Edward Liu believes SAR government has crucial role to play in ensuring city regains its former role as a leading maritime hub.
In her maiden Policy Address last month Chief Executive Carrie Lam Cheng Yuet-ngor set out 251 new policies. She did not address the shipping industry in great length. But the policy plan did specify Hong Kong’s position as an “international maritime center” and a “diversified” one; it also outlined the comprehensive strategy to bolster and promote the development of Hong Kong’s maritime industry and high value added maritime services.
Revealing its short-term goal, the government vowed to attract overseas maritime enterprises to build their presence in Hong Kong. One of the milestone successes in this regard was the signing of a memorandum of understanding with the London Maritime Services Association in September this year. The agreement aims to further strengthen collaboration in promoting high value added maritime services and training of maritime practitioners. Trade facilitation measures, including strengthening the city’s shipping register services, were also listed.
The most important touch was ensuring the Hong Kong Maritime and Port Board, an official consultative organization established last year, will actively work with the shipping industry to formulate a “comprehensive strategy”, establishing the crucial role of the government in the future development of local shipping industry.
In all fairness, despite the board falling short of industry expectations, it has managed to speak and act for the shipping industry in the past year.
As the first Hong Kong Maritime Week took place last November, the voices of Hong Kong shipping and port industry were heard again in the city, across the country and on the international stage. The second Maritime Week will take place this month. The board certainly deserves credit for increasing the number of participants, of countries they represent and the event scale. In addition, the Hong Kong Maritime and Port Board should also be appreciated for facilitating the signing of the Hong Kong-London memorandum of understanding as well as an academic cooperation plan between the University of Hong Kong and the Shanghai Maritime University in August.
Further, the Policy Address assured that the government was actively promoting Hong Kong’s shipping registry service to overseas ship-owners through the Economic and Trade Offices on the Chinese mainland and other places in the world. The industry has long eagerly sought this move to strengthen the traditional shipping industry and promote high-value shipping services.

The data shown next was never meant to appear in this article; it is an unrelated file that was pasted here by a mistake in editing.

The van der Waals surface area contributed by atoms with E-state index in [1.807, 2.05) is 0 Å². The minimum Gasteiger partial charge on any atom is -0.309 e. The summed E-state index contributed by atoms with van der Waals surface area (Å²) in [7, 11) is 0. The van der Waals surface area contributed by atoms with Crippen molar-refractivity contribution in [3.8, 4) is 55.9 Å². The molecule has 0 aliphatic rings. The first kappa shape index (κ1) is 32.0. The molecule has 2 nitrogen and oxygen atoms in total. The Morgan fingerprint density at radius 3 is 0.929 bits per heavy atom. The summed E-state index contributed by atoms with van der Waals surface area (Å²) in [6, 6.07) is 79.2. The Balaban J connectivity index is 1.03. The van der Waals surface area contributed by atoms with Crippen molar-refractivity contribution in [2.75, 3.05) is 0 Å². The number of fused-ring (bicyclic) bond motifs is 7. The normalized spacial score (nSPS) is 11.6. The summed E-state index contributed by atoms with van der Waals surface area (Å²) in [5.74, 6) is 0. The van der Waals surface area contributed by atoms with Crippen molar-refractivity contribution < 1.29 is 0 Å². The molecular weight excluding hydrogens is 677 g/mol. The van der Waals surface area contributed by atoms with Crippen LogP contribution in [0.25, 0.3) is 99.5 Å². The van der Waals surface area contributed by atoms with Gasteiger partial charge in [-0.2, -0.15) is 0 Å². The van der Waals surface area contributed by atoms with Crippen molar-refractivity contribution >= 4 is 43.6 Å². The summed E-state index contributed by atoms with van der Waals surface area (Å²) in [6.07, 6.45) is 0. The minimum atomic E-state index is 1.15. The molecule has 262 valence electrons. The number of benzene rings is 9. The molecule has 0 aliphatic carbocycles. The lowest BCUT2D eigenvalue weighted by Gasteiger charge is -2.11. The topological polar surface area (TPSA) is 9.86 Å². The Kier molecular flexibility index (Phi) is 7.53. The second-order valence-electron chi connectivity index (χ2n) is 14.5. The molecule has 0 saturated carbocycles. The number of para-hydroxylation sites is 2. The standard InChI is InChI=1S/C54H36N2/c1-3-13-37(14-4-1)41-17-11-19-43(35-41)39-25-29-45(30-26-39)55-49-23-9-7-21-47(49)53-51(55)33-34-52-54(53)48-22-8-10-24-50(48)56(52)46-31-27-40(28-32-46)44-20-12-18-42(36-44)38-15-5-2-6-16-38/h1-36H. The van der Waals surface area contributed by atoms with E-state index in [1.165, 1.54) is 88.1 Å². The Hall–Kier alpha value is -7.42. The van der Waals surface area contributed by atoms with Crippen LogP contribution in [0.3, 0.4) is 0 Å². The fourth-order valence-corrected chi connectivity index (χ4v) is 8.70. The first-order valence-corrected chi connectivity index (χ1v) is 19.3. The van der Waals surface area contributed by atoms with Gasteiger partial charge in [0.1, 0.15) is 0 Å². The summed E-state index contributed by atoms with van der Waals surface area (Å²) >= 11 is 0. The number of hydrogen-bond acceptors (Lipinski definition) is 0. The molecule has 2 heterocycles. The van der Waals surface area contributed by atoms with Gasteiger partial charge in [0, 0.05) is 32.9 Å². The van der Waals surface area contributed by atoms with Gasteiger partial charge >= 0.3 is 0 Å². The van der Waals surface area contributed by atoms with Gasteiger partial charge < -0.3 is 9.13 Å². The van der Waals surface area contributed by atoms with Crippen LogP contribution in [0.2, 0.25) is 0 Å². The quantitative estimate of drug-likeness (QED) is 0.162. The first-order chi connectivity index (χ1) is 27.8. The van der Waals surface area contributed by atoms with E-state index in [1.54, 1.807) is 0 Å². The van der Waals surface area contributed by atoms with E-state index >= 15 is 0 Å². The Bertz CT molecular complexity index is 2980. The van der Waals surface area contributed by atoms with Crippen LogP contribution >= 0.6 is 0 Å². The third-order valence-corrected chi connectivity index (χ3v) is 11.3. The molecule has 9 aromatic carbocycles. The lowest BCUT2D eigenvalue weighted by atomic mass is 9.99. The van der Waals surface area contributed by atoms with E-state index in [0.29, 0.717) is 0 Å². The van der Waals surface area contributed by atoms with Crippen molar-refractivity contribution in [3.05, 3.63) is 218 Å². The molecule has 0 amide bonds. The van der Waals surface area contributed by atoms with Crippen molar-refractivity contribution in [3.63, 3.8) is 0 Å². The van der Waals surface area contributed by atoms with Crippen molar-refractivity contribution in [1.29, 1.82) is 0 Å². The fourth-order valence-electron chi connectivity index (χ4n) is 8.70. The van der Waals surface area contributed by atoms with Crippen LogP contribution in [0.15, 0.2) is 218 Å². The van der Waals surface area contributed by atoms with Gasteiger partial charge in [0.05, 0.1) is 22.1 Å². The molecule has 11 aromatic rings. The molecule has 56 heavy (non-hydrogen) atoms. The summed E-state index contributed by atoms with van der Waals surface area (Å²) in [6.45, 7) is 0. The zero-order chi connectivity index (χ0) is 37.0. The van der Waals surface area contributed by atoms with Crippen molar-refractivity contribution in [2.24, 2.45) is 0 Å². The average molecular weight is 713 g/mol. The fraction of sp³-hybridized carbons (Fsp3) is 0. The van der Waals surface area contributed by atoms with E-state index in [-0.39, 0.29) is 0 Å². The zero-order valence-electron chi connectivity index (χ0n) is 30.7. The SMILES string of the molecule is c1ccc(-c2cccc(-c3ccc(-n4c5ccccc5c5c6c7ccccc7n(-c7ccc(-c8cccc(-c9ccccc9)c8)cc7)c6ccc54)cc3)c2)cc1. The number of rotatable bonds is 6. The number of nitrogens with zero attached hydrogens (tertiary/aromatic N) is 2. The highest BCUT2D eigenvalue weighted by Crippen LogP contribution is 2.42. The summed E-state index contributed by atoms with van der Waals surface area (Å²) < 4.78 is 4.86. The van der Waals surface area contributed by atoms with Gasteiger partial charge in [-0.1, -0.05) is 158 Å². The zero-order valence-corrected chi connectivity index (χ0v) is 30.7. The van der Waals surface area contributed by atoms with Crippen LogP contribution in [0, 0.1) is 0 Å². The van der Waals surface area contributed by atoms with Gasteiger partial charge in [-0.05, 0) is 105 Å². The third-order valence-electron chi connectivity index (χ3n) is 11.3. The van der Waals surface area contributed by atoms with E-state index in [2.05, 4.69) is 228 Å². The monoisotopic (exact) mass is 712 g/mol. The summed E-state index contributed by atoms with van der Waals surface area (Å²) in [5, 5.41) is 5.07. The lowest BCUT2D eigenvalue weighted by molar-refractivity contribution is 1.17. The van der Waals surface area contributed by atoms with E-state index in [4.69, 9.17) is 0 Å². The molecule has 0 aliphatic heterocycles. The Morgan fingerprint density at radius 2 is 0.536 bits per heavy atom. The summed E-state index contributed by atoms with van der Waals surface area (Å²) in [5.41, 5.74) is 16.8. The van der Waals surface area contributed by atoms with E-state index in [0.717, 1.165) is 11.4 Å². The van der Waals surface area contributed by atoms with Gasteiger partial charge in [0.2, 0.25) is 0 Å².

Under the current Merchant Shipping (Safety) Ordinance, only the director of the Marine Department can issue relevant certificates for vessels registered in Hong Kong. Since the city’s return to China in 1997, the number of vessels registered in Hong Kong has increased from over 400 to more than 2,500, making Hong Kong the fourth-biggest registry in the world. Given the sheer volume, it is difficult for the director to timely issue all relevant certificates to Hong Kong registered vessels sailing all over the world in different time zones.
The Economic and Trade Offices located in many countries and territories would no doubt help reduce the Marine Department’s workload and increase efficiency. This will definitely help promote Hong Kong’s registry among worldwide ship-owners and thus inject new impetus into the city’s shipping industry.
These uplifting achievements would help consolidate Hong Kong’s position as an international shipping center. However, it is still not enough to bring back the past glory of this industry.
The special administrative region government should hasten discussions with the industry representatives and formulate a long-term development strategy for the continuous development of traditional shipping and port services and other services including shipping arbitration, shipping financing and ship management as well as updating shipping laws.
For instance, the government can attract foreign shipping and port enterprises to set up branches in Hong Kong by offering tax and financial benefits; it can also implement more convenient supervision so that the protection and indemnity insurance clubs in Hong Kong will explore the possibility of providing insurance and seek opportunities for shipping commercial law and arbitration service providers under the country’s Belt and Road Initiative and the Guangdong-Hong Kong-Macao Greater Bay Area plan.
This can go along with efforts to explore the possibility of establishing a Guangdong-Hong Kong “Joint Shipping Trading Center”. That entails cooperation between Hong Kong ship-financing entities and ship-building entities in Guangzhou and Nansha. Meanwhile, Hong Kong has the potential to be the best resolution center for shipping disputes in Asia.
Moreover, the government should promote “Smart Shipping” development so Hong Kong can transform into an innovative shipping center, leading in the exploration of new businesses in areas such as port-city interaction, bay area economics and integration of city groups.
All these require the SAR government to play an active and leading role. It must work closely with the industry to come up with a comprehensive plan to consolidate its position as an international shipping center.
The author is a senior associate at Reed Smith Richards Butler and vice-president of Hong Kong and Mainland Legal Profession Association.